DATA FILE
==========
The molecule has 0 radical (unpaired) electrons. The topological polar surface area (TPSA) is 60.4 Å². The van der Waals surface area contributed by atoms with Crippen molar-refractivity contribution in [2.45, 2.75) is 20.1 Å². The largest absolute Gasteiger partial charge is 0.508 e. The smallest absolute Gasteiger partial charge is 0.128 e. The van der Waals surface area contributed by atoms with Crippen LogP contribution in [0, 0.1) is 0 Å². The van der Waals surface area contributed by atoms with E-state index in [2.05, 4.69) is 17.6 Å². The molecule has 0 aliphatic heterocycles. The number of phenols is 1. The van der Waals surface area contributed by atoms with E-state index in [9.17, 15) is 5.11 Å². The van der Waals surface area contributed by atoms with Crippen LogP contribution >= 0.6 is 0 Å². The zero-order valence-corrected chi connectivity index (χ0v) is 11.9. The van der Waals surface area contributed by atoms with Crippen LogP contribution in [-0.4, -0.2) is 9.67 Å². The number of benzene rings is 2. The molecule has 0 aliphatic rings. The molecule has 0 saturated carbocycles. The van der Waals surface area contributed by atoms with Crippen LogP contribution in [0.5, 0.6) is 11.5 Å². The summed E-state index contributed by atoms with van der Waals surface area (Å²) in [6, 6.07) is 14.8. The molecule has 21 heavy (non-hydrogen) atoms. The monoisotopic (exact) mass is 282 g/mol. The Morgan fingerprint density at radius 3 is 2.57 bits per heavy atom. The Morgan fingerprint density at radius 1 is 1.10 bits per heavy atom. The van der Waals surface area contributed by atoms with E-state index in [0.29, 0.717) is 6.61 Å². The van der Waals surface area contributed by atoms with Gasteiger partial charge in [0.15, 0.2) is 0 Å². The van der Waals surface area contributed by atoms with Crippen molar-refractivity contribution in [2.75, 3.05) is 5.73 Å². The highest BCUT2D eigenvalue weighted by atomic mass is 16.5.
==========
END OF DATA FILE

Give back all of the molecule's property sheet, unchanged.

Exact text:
The molecule has 0 radical (unpaired) electrons. The topological polar surface area (TPSA) is 60.4 Å². The van der Waals surface area contributed by atoms with Crippen molar-refractivity contribution in [2.45, 2.75) is 20.1 Å². The largest absolute Gasteiger partial charge is 0.508 e. The smallest absolute Gasteiger partial charge is 0.128 e. The van der Waals surface area contributed by atoms with Crippen LogP contribution in [0, 0.1) is 0 Å². The van der Waals surface area contributed by atoms with E-state index in [2.05, 4.69) is 17.6 Å². The molecule has 0 aliphatic heterocycles. The number of phenols is 1. The van der Waals surface area contributed by atoms with E-state index in [9.17, 15) is 5.11 Å². The van der Waals surface area contributed by atoms with Crippen LogP contribution >= 0.6 is 0 Å². The zero-order valence-corrected chi connectivity index (χ0v) is 11.9. The van der Waals surface area contributed by atoms with Crippen LogP contribution in [-0.4, -0.2) is 9.67 Å². The number of benzene rings is 2. The molecule has 0 aliphatic rings. The molecule has 0 saturated carbocycles. The van der Waals surface area contributed by atoms with Crippen LogP contribution in [0.5, 0.6) is 11.5 Å². The summed E-state index contributed by atoms with van der Waals surface area (Å²) in [6, 6.07) is 14.8. The molecule has 21 heavy (non-hydrogen) atoms. The monoisotopic (exact) mass is 282 g/mol. The Morgan fingerprint density at radius 3 is 2.57 bits per heavy atom. The Morgan fingerprint density at radius 1 is 1.10 bits per heavy atom. The van der Waals surface area contributed by atoms with E-state index in [0.29, 0.717) is 6.61 Å². The van der Waals surface area contributed by atoms with Gasteiger partial charge in [0.15, 0.2) is 0 Å². The van der Waals surface area contributed by atoms with Crippen molar-refractivity contribution in [2.75, 3.05) is 5.73 Å². The highest BCUT2D eigenvalue weighted by atomic mass is 16.5.